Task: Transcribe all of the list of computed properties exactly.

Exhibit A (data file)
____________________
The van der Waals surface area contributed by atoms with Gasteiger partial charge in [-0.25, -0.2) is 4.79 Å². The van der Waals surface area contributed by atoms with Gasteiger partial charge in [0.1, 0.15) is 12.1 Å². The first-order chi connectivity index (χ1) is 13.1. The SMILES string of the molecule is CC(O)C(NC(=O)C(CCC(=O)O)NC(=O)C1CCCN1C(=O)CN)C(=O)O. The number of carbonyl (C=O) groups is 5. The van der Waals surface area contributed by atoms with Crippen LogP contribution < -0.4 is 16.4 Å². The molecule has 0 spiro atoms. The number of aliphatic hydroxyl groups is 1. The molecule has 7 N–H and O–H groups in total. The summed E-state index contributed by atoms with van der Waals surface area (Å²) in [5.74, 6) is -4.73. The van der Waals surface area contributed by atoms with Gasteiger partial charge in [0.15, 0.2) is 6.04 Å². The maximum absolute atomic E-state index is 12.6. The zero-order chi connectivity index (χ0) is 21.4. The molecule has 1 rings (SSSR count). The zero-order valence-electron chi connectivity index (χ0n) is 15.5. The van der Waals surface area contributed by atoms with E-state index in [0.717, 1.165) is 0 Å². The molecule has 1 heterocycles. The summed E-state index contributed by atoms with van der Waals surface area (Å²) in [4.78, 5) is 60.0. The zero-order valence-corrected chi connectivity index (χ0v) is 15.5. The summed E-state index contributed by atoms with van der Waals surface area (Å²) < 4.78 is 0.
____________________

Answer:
The van der Waals surface area contributed by atoms with Gasteiger partial charge in [-0.25, -0.2) is 4.79 Å². The van der Waals surface area contributed by atoms with Gasteiger partial charge in [0.1, 0.15) is 12.1 Å². The first-order chi connectivity index (χ1) is 13.1. The SMILES string of the molecule is CC(O)C(NC(=O)C(CCC(=O)O)NC(=O)C1CCCN1C(=O)CN)C(=O)O. The number of carbonyl (C=O) groups is 5. The van der Waals surface area contributed by atoms with Crippen LogP contribution < -0.4 is 16.4 Å². The molecule has 0 spiro atoms. The number of aliphatic hydroxyl groups is 1. The molecule has 7 N–H and O–H groups in total. The summed E-state index contributed by atoms with van der Waals surface area (Å²) in [5.74, 6) is -4.73. The van der Waals surface area contributed by atoms with Gasteiger partial charge in [0.15, 0.2) is 6.04 Å². The maximum absolute atomic E-state index is 12.6. The zero-order chi connectivity index (χ0) is 21.4. The molecule has 1 rings (SSSR count). The zero-order valence-electron chi connectivity index (χ0n) is 15.5. The van der Waals surface area contributed by atoms with E-state index in [0.717, 1.165) is 0 Å². The molecule has 1 heterocycles. The summed E-state index contributed by atoms with van der Waals surface area (Å²) in [4.78, 5) is 60.0. The zero-order valence-corrected chi connectivity index (χ0v) is 15.5. The summed E-state index contributed by atoms with van der Waals surface area (Å²) < 4.78 is 0.